June 6, 2012 by Paul Curtin
After debuting Darksiders II last year at E3 and surprising everyone with a new lead character, THQ and Relic are getting close to the game’s official release in just a couple months on August 14. In case you missed the previous trailers, unlike the first game that centered around War, Darksiders II focuses on another member of the Four Horsemen of the Apocalypse, Death. We finally got our hands on Death in a demo of the first thirty minutes of the game and were able to check out all of the amazing new features Darksiders II offers with the game’s producer, Jay Fitzloff.
The most obvious change comes in the form of a leaner and meaner character that players now control. Although at first Death may seem weaker than War due to the size difference, it rapidly becomes apparent that because of his difference in size, he can move, dodge, and strike a lot more quickly with his dual scythes, making for a general faster pace to the gameplay that now feels like the God of War series more than ever. Players can also still instantly switch between primary and secondary weapons to throw heavy weapons into Death’s combos when fighting stronger enemies.
Death’s increased agility allows not only combat to be at a faster pace but also lets players traverse areas of the game more easily and with more finesse. Where War in the first game could only move across areas like thin platforms using a slow hand-over-hand method, Death can leap across beams and chains in much more fluid actions and run up walls to reach higher places.
Although the E3 demo was linear to keep us on track, right from the start of the game I was able to summon Death’s loyal steed, Despair, unlike the original where players didn’t gain access to a mount until until far into the game. There’s also a new bird companion that stays by Death’s side and helps players navigate throughout dungeons and overworlds. Helping the player get around easier is a must since Darksiders II‘s open world is said to be twice as big as the original’s and, from what we saw, far more vertical.
Because of the demo’s limited time, Vigil also didn’t feature any sort of puzzles in their E3 demo like in the original, which helped many draw comparisons to the fan-favorite Zelda series. When asked about the amount of puzzles in Darksiders II, Jay assured us that it would be the same as the first game, balancing just enough time spent on puzzles to not frustrate gamers in between hacking and slashing up enemies.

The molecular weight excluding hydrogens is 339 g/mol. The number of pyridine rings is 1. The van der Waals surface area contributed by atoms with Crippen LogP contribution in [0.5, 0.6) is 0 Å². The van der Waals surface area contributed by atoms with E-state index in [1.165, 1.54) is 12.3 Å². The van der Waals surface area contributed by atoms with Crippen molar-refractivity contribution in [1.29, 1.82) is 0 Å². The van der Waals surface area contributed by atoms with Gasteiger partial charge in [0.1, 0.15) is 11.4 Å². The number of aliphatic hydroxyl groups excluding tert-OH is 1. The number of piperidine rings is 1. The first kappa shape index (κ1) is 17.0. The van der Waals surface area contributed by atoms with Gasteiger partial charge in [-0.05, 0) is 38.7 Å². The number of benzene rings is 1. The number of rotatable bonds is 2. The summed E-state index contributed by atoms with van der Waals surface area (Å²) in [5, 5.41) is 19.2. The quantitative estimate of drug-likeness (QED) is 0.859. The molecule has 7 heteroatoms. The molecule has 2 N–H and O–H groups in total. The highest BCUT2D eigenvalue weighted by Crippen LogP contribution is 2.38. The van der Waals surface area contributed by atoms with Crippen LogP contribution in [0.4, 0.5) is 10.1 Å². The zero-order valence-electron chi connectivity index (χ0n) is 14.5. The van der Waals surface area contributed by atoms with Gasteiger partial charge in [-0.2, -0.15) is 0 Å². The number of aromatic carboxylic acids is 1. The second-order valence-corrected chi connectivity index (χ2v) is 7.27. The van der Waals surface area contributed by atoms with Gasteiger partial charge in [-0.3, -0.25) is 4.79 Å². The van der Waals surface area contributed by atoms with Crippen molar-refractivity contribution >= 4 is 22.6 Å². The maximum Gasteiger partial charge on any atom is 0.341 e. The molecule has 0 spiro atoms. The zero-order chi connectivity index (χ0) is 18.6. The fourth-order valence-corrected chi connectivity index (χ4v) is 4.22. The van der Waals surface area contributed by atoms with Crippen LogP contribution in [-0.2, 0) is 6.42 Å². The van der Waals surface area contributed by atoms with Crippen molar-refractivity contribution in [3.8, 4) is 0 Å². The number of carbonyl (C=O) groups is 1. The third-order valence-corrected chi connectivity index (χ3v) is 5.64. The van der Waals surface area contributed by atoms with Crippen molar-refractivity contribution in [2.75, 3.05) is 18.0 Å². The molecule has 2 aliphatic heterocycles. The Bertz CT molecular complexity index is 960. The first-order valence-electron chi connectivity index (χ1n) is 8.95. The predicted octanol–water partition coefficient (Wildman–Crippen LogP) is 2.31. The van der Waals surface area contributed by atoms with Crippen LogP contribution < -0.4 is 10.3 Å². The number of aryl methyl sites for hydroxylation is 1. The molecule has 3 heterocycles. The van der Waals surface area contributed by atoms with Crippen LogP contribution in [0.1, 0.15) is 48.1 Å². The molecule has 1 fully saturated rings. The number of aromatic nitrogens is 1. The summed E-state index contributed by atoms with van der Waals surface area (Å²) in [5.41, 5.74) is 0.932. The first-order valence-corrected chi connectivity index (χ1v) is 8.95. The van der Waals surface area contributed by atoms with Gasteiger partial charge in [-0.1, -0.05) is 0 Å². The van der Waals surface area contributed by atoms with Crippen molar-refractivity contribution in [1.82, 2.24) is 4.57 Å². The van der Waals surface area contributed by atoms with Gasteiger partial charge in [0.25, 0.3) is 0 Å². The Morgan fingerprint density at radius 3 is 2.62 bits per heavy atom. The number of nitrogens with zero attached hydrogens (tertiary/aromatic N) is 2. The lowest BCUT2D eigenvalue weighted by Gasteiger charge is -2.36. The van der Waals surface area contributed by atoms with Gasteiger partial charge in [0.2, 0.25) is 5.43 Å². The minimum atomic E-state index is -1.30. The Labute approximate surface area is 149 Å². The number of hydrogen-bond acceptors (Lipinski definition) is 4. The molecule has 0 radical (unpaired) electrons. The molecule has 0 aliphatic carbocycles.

Killing enemies throughout the demo revealed one of Darksider II‘s best new features — EPIC LOOTZ! Like other RPGs, enemies that are killed drop items like weapons and armor with stats that Death can then equip (if he matches the level requirements). What’s impressive about the system is how simple the system works by instantly showing players if an item is better or worse than what they already have equipped, so there’s never any time wasted pondering over an inventory full of items. But rest assured, loot hoarders; there’s still an inventory system, so you can hold onto items and complete sets for bonus stats later on into the game when gaining access to higher tiered items.
But killing enemies doesn’t just give Death better items, and again like other RPGs, Death can level up by gaining experience points and spending skill points in two different skill trees. The Harbinger tree allows for Death to be played like a warrior, while the Necromancer tree switches Death into a spellcaster. Players can focus on one tree or the other or mix and match by picking only the skills they want — but the trees do branch, so in order to get to some of the more powerful skills, players will have to make some sort of commitment.
Death’s journey runs parallel to the events of the apocalypse from the first game, so expect to run into Death’s brother War numerous times throughout the campaign. The final boss of the demo, known as Crowfather, even used a trick to transform himself into a evil fake version of War. So, those still upset with the leading Horseman switch can right from the start see the advantages of playing as Death, and the story can tease whether War did the right thing at the end of the first game and whether Death is doing the right thing by trying to save him from The Charred Council he betrayed and who serve as ancient keepers of balance between the struggle of Heaven and Hell.